Board promises ‘harder look’ at its processes

Paul Mayne // Western News

Western’s Board of Governors backed the future-focused plans of both President Amit Chakma and Board Chair Chirag Shah at the Board’s regular meeting Thursday. In unanimous votes, Board members approved two separate motions, each reading:

  • That the Board of Governors expresses its full support for the president’s leadership in consulting with the university community on a range of important issues; and
  • That the Board of Governors expresses its full support for the Board Chair’s leadership in calling for a review of a range of governance processes, including improved communication with the larger community.

“We are pleased with the president’s outreach as he is meeting with faculties, as well as some key, interested parties. We have already seen some results yielded from that,” Shah said following the Board meeting. “The Board has also, internally, taken on a project to take a harder look at our governance, our transparency and our communications channels. We are looking at some opportunities for change, as we go forward.

“We are going to be stronger for this. We are going to be more responsive to our community for this.”

No Board members offered thoughts on the controversy in open session. However, Shah described the behind-closed-doors debate as “a very open dialogue on what has transpired, what we need to learn from that and how do we respond and change for the better for Western.”

He continued, “I think this whole exercise will allow us to be stronger as an institution. There are many positives to come out of this.”

The Board had been silent on the presidential compensation controversy since April 1, when it announced an “independent and impartial review of the university’s presidential compensation practices,” led by Stephen T. Goudge, former Justice of the Court of Appeal of Ontario. Only Board members Jim Knowles and Matthew Wilson have spoken publicly and that was in their roles as Board representatives to the university Senate.

On April 17, university Senate members voted down separate motions of non-confidence in Shah and Chakma at a specially called meeting. Senators voted 30-49, with five abstentions, against a motion of non-confidence in the president, and 20-46, with 21 abstentions, against a motion of non-confidence in Shah. Knowles and Wilson rose to defend Shah during the debate of non-confidence.

Shah, personally, had been silent on the issue until today out of “respect for the Senate process.”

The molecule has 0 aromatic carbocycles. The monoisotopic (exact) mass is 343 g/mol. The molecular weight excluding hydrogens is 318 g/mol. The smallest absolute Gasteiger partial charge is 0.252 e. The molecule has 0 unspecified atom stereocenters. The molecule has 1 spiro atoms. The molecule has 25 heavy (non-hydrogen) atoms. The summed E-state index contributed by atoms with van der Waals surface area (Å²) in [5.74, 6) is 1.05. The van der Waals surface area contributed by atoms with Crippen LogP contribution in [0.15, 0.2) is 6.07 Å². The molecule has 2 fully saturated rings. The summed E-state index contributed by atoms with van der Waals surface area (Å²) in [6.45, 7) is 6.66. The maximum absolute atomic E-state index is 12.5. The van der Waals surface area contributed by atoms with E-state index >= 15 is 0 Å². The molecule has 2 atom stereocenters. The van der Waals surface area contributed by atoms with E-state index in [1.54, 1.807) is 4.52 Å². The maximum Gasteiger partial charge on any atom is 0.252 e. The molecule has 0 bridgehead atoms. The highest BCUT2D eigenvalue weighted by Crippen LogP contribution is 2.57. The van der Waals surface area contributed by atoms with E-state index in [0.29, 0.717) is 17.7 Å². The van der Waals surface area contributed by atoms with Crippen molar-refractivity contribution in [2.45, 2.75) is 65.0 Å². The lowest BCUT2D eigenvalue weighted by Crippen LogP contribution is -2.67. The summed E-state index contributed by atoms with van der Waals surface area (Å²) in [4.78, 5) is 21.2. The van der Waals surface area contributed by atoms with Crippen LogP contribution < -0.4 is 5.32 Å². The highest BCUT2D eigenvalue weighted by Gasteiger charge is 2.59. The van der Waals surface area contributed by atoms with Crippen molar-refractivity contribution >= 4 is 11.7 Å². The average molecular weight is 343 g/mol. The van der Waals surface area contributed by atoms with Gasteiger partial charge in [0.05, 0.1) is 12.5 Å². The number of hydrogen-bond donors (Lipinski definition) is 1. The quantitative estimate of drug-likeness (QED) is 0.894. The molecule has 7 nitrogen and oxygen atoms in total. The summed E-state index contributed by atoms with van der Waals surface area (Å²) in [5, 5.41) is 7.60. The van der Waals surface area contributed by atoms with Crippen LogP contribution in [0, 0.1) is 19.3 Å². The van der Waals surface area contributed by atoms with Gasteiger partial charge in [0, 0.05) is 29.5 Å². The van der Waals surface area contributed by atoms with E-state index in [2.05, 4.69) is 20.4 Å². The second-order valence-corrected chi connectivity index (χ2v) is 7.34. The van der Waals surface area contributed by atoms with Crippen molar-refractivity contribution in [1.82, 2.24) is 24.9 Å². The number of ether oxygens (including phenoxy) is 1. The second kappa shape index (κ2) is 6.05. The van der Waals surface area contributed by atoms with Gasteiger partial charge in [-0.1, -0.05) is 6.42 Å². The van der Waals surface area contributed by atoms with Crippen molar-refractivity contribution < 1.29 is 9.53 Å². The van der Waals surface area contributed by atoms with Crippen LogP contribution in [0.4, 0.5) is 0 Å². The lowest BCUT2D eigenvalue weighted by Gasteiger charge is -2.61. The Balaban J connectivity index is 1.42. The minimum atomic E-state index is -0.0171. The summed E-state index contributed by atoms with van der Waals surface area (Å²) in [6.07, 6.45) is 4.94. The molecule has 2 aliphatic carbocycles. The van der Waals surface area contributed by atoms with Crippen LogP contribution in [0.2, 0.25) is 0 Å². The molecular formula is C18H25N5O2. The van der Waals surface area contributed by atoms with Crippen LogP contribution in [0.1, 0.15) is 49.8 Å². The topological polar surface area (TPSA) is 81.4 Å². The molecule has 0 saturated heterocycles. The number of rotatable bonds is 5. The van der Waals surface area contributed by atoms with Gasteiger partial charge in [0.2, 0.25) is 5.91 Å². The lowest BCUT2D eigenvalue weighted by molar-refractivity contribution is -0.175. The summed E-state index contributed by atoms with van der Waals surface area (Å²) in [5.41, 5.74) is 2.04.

“The Board and Senate are distinct entities,” he stressed. “Senate was going through a deliberation and, I think, my speaking out, prior to engaging Justice Goudge and interfering in the process Senate was going through, would have been inappropriate. It would have marred the independence of what Senate was going through.”

Although, Shah continued, his silence did not mean he was deaf to the debate.

“I have heard the clear message from across campus that they are looking for some opportunities for better interactivity and change in how the Board operates,” he said. “And we’re willing to listen to that.”

What exactly those opportunities might be, Shah would not say. He shied away from questions related to Goudge’s review, while renewing the Board’s commitment to the eventual findings.

“We are committed to implementing (Goudge’s) recommendations. We continue to stand by the fact we believe the Board in 2008-9 negotiated, in good faith, a competitive package for our president in line with his peer institutions. There are, clearly, opportunities for us to improve. And that’s what we’re looking for as the result of this review.

“Success here is the institution being stronger. I look at our connectivity; I look at the opportunity for our Board to improve its processes. All of these things amount to a great deal of success for this institution. If we can leave it stronger than the way we found it, we have achieved success.”

Recruited by Western’s Alumni Association, Shah, BSc’89, joined the Board in 2010. He has chaired its Property and Finance Committee and served as vice-chair in 2013. He became chair in January 2014.

“I, personally, value Western quite a bit. I really care for this institution. I would not give my time, effort and capital to the institution if I wasn’t passionate about it,” said Shah, London market leader for PricewaterhouseCoopers LLP. “I have taken a lot of benefit from my learning years at Western. For me, it is a labour of love.

“But this has been an interesting exercise as a volunteer. I come to this board to try and give back to this community. We all share the best interests of this university at heart; we all try to make the best decisions for Western. I look at this as a passionate, engaged community. I am encouraged to see that passion does manifest itself in a broad-based dialogue.”

On April 10, Chakma stood before the university Senate an apologized for his role in recent events. “I stand before you profoundly humbled by – and deeply sorry for – the events of the past two weeks,” he said. “And I am grateful for this opportunity to express my deepest regrets and most sincere apologies to you for the disruption the issue of my compensation has caused for our community. I ask for your forgiveness.”

Shah, however, spoke more broadly of the Board’s roles and responsibilities.

“We try to maintain full transparency in our decision-making,” Shah said. “This process has brought to light that we are not as transparent as we need to be.”

He continued, “We have committed, as a group, to look at our processes as a result of this. I am very happy to have received the full support from the Board of Governors with respect to the range of governance processes I want to take a look at – including our improved communications plan and our plan going forward with the president.”